Yanni's Olive Grove: Love of Science, the Land, the Future—and Olive Oil

Yanni's Olive Grove: Love of Science, the Land, the Future—and Olive Oil

Hannah Howard

The family behind Yanni's Olive Grove works with researchers to advance olive oil health knowledge while making award-winning Greek extra virgin olive oil!

“All our life, our family cultivated olive trees, selling their harvest to big companies every year,” says Evi Prodromou, who runs Yanni’s Olive Grove with her husband Yannis Prodromou at Nea Potidaea, Chalkidiki, in sun-drenched northern Greece. 6,000 olive trees flourish on their waterfront estate, where their olives are harvested by hand starting each September, and milled within hours, to make exceptional early harvest extra-virgin olive oil.

The family olive grove at Nea Potidaea in Chalkidiki, Greece

In 2012, everything changed for Evi and Yannis. At the peak of Greece’s devastating economic crisis, they decided to start pressing their own olives, launching their own brand instead of selling their goods to bigger corporations to package and sell. The Chalkidiki region’s green table olives are sought after around the world, so “everyone thought we were coming from Mars,” Evi remembers. “It was a very difficult path, but we tried, and we tried, and they say God can help you if you try.”

All that trying has led to stunning success for Yanni’s Olive Grove, who have won more than 50 awards at major international olive oil competitions for their outstanding extra virgin olive oil. Before 2012, the two were experienced farmers, but they didn’t know how to run a business or build a brand. So they set aside time to learn as they went, and as they learned, they thrived. What Yanni’s lacks in size, they make up for with their commitment to quality and their passion for building a sustainable future for their children, and their children’s children.

Pressed from single-varietal green “Chondroelia of Chalkidiki” olives, Yanni’s olive oils share an intensely fruity, bright aroma, a spicy, bitter yet beautifully balanced flavor, and a bright green hue. They also sell olive snacks—their newest product is sun-dried olives combined with dried fruits like cranberries and currants, in a mess-free pouch perfect for snacking on the go. “You really get the true taste of olives without so much salt,” explains Evi. These are “perfect for people with heart issues since they’re so low in salt, or diabetes, as the olives are sweet without added sugar.”

The couple has learned a lot since 2012, when they began their journey at the American Farm School (AFS) in Thessaloniki, Greece. “We didn’t go to university, but we want ourselves and our children to have as much knowledge as possible,” Evi explained. “Science is the major helper in every type of business, and we look to science to make things better.”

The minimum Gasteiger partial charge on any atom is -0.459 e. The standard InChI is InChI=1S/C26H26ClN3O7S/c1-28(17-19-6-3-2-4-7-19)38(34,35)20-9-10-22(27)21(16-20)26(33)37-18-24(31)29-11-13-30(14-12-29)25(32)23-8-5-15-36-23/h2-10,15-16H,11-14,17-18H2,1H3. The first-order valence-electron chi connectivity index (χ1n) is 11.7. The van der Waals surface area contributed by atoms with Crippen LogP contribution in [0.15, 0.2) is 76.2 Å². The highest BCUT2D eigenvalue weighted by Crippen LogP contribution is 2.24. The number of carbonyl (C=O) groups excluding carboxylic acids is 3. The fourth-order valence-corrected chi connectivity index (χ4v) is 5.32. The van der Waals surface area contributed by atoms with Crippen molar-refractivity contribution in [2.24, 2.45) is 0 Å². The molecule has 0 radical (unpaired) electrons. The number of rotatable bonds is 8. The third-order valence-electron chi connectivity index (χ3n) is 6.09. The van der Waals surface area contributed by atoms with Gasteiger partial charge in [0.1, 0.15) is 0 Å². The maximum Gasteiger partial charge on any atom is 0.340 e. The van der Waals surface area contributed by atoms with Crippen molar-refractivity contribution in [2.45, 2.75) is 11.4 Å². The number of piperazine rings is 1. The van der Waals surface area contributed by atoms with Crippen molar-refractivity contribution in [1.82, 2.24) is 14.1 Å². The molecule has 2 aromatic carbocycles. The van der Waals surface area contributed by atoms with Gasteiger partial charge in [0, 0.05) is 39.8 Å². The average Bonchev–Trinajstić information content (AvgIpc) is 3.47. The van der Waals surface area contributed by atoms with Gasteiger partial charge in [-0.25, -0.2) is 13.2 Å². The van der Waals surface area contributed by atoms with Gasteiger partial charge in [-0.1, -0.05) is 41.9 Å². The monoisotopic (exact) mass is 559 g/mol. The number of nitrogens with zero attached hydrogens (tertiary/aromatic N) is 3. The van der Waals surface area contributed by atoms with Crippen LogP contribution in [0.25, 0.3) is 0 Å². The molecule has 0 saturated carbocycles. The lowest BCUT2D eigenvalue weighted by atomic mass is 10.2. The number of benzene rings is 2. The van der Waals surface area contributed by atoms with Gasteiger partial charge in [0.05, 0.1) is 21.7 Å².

A focus on science has led to partnerships with the Greek Association of Alzheimer’s Disease and Related Disorders (Alzheimer Hellas), as well as Aristotle University in Thessaloniki, and the National and Kapodistrian University in Athens. Yanni’s has played an integral part in a series of MICOIL studies, the first clinical trial in humans to evaluate the effects of different kinds of olive oil on patients diagnosed with Mild Cognitive Impairment, which can lead to Alzheimer’s disease. Published in the Journal of Alzheimer's, the study showed measurable health benefits of Yanni’s early harvest extra-virgin olive oil. Its anti-inflammatory, antioxidant, and neuroprotective properties have real, incredible effects on our health.

Chondroelia of Chalkidiki is used to produce early-harvest extra virgin olive oil

Yanni’s is in the process of launching MICOIL, a food supplement enriched with Vitamins E & K based on the early harvest high phenolic Chalkidiki olive oil. It’s entirely natural and full of Omega 3, Omega 6, Omega 9, and polyphenols.

Although the studies keep finding good news, this has been a hard year for northern Greece’s olive harvest. “Water is precious here,” says Prodromou. “The water level is very low because of the heat.” Evi and Yannis’s small team is constantly working to protect the environment, maximize the efficiency of their cultivation, and take care of their land. “We have the ability to minimize irrigation in order not to lose water,” says Evi. “We continue to try, because that’s all we can do.”

“We do everything we can to help the land,” says Evi, which is their most valuable resource and the beginning of everything they do. The land that they love is even their logo; “It’s very simple, a small tree on a small piece of land. If you turn it upside down, the person thanks God for everything he has,” Evi explains.

Yanni’s is devoted to sustainability, including recycling and waste management. They’re always looking for partnerships and opportunities, like the Gaia Sense “smart farming” system, which Yanni’s olive groves tried for the first time as a pilot olive tree cultivator, and a unique QR code traceability system, so each bottle of oil can be traced to its specific plot of land.

Evi and Yannis are “proud of our children—they love the land and are following in our footsteps.” Their 21-year-old son is studying business administration, and their 23-year-old daughter graduated from Aristotle University with a degree in food chemistry, specializing in—what else?— olive oil and olives. She’s currently pursuing her master’s degree in pharmaceutical studies, with a focus on food supplements.

One day soon, their children plan to take over Yanni’s. In Evi’s words: “We are trying to do something small, but we are planting major roots, so we can grow, and they can grow, and keep growing.”